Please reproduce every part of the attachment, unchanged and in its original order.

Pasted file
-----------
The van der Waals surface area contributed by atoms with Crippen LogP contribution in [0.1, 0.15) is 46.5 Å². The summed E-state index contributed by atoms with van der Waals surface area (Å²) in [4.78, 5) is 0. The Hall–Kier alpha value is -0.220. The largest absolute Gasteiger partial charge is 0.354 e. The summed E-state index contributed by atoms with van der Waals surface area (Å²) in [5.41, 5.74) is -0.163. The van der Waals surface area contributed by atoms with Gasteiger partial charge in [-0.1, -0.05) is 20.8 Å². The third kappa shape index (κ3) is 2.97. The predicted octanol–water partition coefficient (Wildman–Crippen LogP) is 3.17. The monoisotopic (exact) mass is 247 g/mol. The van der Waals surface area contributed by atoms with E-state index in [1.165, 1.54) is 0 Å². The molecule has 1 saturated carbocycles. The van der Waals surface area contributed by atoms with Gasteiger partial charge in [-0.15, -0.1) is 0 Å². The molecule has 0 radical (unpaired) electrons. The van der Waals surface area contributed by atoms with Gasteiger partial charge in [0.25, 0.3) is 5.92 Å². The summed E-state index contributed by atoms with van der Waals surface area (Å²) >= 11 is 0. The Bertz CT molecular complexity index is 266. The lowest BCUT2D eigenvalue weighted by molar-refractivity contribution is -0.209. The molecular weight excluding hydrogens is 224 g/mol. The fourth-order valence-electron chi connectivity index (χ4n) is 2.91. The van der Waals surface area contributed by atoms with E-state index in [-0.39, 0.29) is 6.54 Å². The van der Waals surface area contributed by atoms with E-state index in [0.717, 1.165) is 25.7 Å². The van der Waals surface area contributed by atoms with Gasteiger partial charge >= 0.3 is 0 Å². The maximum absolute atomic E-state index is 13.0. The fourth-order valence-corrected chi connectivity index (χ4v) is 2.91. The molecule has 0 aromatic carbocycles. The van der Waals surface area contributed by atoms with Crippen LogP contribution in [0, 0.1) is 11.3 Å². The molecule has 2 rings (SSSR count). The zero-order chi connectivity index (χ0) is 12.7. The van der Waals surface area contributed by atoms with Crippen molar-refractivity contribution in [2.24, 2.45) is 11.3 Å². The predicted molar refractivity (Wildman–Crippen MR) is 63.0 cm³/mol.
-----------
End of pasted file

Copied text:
The van der Waals surface area contributed by atoms with Crippen LogP contribution in [0.1, 0.15) is 46.5 Å². The summed E-state index contributed by atoms with van der Waals surface area (Å²) in [4.78, 5) is 0. The Hall–Kier alpha value is -0.220. The largest absolute Gasteiger partial charge is 0.354 e. The summed E-state index contributed by atoms with van der Waals surface area (Å²) in [5.41, 5.74) is -0.163. The van der Waals surface area contributed by atoms with Gasteiger partial charge in [-0.1, -0.05) is 20.8 Å². The third kappa shape index (κ3) is 2.97. The predicted octanol–water partition coefficient (Wildman–Crippen LogP) is 3.17. The monoisotopic (exact) mass is 247 g/mol. The van der Waals surface area contributed by atoms with E-state index in [1.165, 1.54) is 0 Å². The molecule has 1 saturated carbocycles. The van der Waals surface area contributed by atoms with Gasteiger partial charge in [-0.15, -0.1) is 0 Å². The molecule has 0 radical (unpaired) electrons. The van der Waals surface area contributed by atoms with Gasteiger partial charge in [0.25, 0.3) is 5.92 Å². The summed E-state index contributed by atoms with van der Waals surface area (Å²) >= 11 is 0. The Bertz CT molecular complexity index is 266. The lowest BCUT2D eigenvalue weighted by molar-refractivity contribution is -0.209. The molecular weight excluding hydrogens is 224 g/mol. The fourth-order valence-electron chi connectivity index (χ4n) is 2.91. The van der Waals surface area contributed by atoms with E-state index in [-0.39, 0.29) is 6.54 Å². The van der Waals surface area contributed by atoms with E-state index in [0.717, 1.165) is 25.7 Å². The van der Waals surface area contributed by atoms with Gasteiger partial charge >= 0.3 is 0 Å². The maximum absolute atomic E-state index is 13.0. The fourth-order valence-corrected chi connectivity index (χ4v) is 2.91. The molecule has 0 aromatic carbocycles. The van der Waals surface area contributed by atoms with Crippen LogP contribution in [0, 0.1) is 11.3 Å². The molecule has 2 rings (SSSR count). The zero-order chi connectivity index (χ0) is 12.7. The van der Waals surface area contributed by atoms with Crippen molar-refractivity contribution in [2.24, 2.45) is 11.3 Å². The predicted molar refractivity (Wildman–Crippen MR) is 63.0 cm³/mol.